This is the result of testing a part or module obtained from rework or service of a product.
You can also build up a picture of the Attack Surface by scanning the application. Some web application firewalls WAFs may also be able to export a model of the appliaction's entry points.
Validate and fill in your understanding of the Attack Surface by walking through some of the main use cases in the system: Follow the flow of control and data through the system, see how information is validated and where it is stored, what resources are touched and what other systems are involved.
Fill in the holes as you dig deeper in a security analysis, or as you work more with the application and realize that your understanding of the Attack Surface has improved. Focus on remote entry points — interfaces with outside systems and to the Internet — and especially where the system allows anonymous, public access.
Network-facing, especially internet-facing code Web forms Files from outside of the network Backwards compatible interfaces with other systems — old protocols, sometimes old code and libraries, hard to maintain and test multiple versions Custom APIs — protocols etc — likely to have mistakes in design and implementation Security code: Then understand what compensating controls you have in place, operational controls like network firewalls and application firewalls, and intrusion detection or prevention systems to help protect your application.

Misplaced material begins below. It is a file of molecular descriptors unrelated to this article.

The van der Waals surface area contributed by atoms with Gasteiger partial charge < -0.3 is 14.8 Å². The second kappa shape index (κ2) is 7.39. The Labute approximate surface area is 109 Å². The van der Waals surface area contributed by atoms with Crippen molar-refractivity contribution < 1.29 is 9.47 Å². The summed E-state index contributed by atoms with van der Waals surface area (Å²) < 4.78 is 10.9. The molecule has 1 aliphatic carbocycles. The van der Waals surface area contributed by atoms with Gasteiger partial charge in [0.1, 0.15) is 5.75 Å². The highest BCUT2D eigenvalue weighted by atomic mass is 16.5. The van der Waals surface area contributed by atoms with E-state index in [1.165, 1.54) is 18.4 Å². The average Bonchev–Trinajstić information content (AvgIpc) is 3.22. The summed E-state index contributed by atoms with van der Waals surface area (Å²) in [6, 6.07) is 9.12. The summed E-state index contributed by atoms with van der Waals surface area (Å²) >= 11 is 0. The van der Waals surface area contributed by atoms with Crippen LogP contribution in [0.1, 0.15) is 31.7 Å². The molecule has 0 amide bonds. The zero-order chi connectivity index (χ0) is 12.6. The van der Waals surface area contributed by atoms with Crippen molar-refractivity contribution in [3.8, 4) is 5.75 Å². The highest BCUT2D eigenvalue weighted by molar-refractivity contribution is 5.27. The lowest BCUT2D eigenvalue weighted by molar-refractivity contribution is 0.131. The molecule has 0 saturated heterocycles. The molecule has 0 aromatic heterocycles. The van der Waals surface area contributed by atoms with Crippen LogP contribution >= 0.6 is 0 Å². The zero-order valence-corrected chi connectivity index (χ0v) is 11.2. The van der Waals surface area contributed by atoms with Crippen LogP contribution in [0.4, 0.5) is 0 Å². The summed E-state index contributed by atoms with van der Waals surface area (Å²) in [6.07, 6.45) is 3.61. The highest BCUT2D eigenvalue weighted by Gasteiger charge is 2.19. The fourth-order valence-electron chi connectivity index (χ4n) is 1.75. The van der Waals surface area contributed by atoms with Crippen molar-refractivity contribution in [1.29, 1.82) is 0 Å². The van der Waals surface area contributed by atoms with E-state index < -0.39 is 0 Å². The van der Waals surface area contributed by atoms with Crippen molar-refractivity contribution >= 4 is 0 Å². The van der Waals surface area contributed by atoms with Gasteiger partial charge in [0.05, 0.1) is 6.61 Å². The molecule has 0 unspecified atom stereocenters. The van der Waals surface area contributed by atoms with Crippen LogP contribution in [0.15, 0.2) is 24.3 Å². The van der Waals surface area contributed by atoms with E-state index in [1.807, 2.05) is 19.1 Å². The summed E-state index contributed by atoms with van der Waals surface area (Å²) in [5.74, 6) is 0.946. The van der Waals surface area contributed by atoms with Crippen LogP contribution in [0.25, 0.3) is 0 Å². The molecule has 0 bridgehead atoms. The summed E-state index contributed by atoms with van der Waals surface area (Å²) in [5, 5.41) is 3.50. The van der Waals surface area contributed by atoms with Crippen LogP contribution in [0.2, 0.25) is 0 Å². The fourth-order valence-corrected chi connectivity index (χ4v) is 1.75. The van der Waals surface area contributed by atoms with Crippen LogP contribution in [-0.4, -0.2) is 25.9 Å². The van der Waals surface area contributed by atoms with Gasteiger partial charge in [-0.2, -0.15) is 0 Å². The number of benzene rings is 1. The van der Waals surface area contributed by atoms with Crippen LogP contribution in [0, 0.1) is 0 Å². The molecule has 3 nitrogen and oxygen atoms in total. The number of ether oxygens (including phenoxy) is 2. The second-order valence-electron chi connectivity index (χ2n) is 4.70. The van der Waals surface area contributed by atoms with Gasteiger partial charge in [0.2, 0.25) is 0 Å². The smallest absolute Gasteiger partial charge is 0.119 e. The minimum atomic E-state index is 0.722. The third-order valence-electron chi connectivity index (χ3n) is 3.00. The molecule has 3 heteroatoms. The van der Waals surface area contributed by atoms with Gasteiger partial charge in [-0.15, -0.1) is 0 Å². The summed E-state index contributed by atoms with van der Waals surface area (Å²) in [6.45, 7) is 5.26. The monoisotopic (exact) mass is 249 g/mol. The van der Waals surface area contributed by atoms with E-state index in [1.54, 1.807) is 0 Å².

Using this method you calculate an overall attack surface score for the system, and measure this score as changes are made to the system and to how it is deployed. Note that deploying multiple versions of an application, leaving features in that are no longer used just in case they may be needed in the future, or leaving old backup copies and unused code increases the Attack Surface.
Backups of code and data - online, and on offline media - are an important but often ignored part of a system's Attack Surface. Protecting your data and IP by writing secure software and hardening the infrastructure will all be wasted if you hand everything over to bad guys by not protecting your backups.
Managing the Attack Surface Once you have a baseline understanding of the Attack Surface, you can use it to incrementally identify and manage risks going forward as you make changes to the application.
What are you doing different?
What holes could you have opened? Each of these incremental changes is more of the same, unless you follow a new design or use a new framework.
If you add another web page that follows the same design and using the same technology as existing web pages, it's easy to understand how much security testing and review it needs.
If you add a new web services API or file that can be uploaded from the Internet, each of these changes have a different risk profile again - see if if the change fits in an existing bucket, see if the existing controls and protections apply. If you're adding something that doesn't fall into an existing bucket, this means that you have to go through a more thorough risk assessment to understand what kind of security holes you may open and what protections you need to put in place.